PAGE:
In January of 2008 I started a grand experiment to try and change the way my family ate. We live in one of the best climates and also one of the largest agricultural regions in the USA but the industrialized food economy had left me unaware of seasonality and a larder full of stuff I did not recognize as food. This is about the journey from that place to one which is based on local sustainability with respect and knowledge of seasonality
Well this post is a little off-piste but since there a big Royal Wedding back in my homeland and also because my wife begged me to make I did a bit of research into this simple (no-bake) cake that became a favorite of a future king and will be served at the wedding along side a more traditional wedding cake.
It should be said that there are many recipes online for this cake and they are all subtly different in nature but they all contain two main ingredients and do not require you to fire up your oven. This then is my interpretation compiled it must be said from the many versions I found and uses as many local ingredients as I could find. Unfortunately one of the main ingredients is McVities’s Rich Tea biscuits (you probably could substitute any butter biscuit) which are not local and might prove hard to find. For those readers in the Cupertino area who want the authentic article, you can find them at Genes Market in Saratoga. The other key ingredient is Chocolate and I would suggest you find a nice fair trade variety of at least 70% cocoa.
For hardware you will need a mixing bowl and a 7-8inch springform pan which has been well greased.
To make the base of the cake simply break up the biscuits into chunks you want them to be 1/4 – 1/2 inch not crumbs. Place them in a bowl. Put the cream, honey and butter into a pan and bring to a good simmer. Turn off the heat and add the chocolate. Stir until you have a smooth glossy mixture with no lumps. Add the vanilla extract and combine. Then pour this gooey mixture over the biscuits and fold together.
Transfer the chocolate and biscuits to the springform pan and smooth out the top. Gently tap the pan on the counter to remove any air holes. Then put the whole thing into the fridge for at least 3 hours.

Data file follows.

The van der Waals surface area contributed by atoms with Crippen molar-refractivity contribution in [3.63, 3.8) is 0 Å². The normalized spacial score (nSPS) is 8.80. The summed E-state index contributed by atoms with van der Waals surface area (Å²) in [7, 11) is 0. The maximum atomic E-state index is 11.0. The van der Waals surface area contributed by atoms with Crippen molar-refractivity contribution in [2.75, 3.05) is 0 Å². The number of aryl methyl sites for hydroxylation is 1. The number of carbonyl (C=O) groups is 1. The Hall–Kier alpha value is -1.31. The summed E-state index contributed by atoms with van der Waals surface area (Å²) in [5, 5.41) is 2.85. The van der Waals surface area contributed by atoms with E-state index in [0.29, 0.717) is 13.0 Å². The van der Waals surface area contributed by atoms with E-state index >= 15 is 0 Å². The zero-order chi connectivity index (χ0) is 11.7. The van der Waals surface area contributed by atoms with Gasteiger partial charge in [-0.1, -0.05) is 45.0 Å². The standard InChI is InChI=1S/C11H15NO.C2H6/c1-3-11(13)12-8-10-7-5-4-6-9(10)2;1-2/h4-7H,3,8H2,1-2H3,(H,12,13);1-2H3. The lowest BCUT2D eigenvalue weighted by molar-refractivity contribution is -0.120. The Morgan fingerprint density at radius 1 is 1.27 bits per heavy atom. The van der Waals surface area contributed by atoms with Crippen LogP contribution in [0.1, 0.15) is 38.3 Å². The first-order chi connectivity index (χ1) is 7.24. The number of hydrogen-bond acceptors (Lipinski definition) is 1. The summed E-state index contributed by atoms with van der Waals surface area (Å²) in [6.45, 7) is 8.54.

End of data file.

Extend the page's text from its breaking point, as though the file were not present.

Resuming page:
Once the cake has set you can gently remove it from the springform pan. It is good enough to eat right now but for an extra bit of royal flourish it is an idea to glaze it with more chocolate. To make the glaze take the following ingredients
Put the butter and cream into a pan and bring to a simmer, then add the chocolate. Mix until it is smooth. Place the chilled cake onto a wire rack over some parchment. Then poor the mixture over the cake starting in the middle. User a knife or spatula to smooth the glaze over the cake and down the sides. Allow to firm up, then transfer to a plate. Keep refrigerated until serving time.
This is a very simple cake to make and would something that kids would be able to do (with supervision) and enjoy the results. If you fancy a bit of royal faire on your table then give it a go..
I have been baking bread for a few years now and something that has escaped me is a 100% Wholemeal loaf that didn't look like frisbie, tasted like sawdust or took 3 days to make.
The problem is the lack of gluten in wholemeal flour making it hard to develop a strong structure when proving. Adding a portion of white flour can improve things but that defeats the object.
Well I discovered a recipe in Darina Allen's book called Forgotten Skills of Cooking entitled Ballymaloe brown bread. It is so simple to make, no kneading required and it yields a crusty yet soft delicious tasting loaf of bread. The recipe was developed in the 1940's by Doris Grant for the Ministry of food (no not the Jamie Oliver one).
The only bit of special kit you need is a 5x8 inch loaf tin then gather the following ingredients.
450g Stone ground whole meal flour
425ml lukewarm water
15g Dried yeast
Oil for greasing
Seeds such as sesame
Preheat oven to 450F
Grease loaf tin (I recommend lining the tin with parchment)
Mix the yeast with 140ml of water and molasses and mix. Leave for a few mins to froth.
Put the flour and salt in a bowl and mix to distribute the salt. Pour in the water and the frothy yeat mixture and mix to a sloppy dough. Note this will be too wet to knead if not add a bit more water. Mix in the bowl then put into tin, sprinkle seeds on top.
Cover tin with towel and wait for 20mins just for the dough to rise to the top of the tin. The gently place it in the oven. Leave for 20mins then turn down the oven to 400F.
Cook for 40mins then remove from tin and place loaf back in the oven for 10mins to crisp the crust. Remove and cool then slice and enjoy. A simple, everyday 100% wholemeal loaf do youself a favor and try this recipe
I made these last weekend in preparation for St Davids day, March 1st. I remember my mother and welsh grandmother made these most weeks only they called them bakestones. There are made in a similar way to scones but cooked on a griddle like pancakes. Very with a nice cup of (fairtrade) tea. There are a number of recipies on the net but I will post my recipe later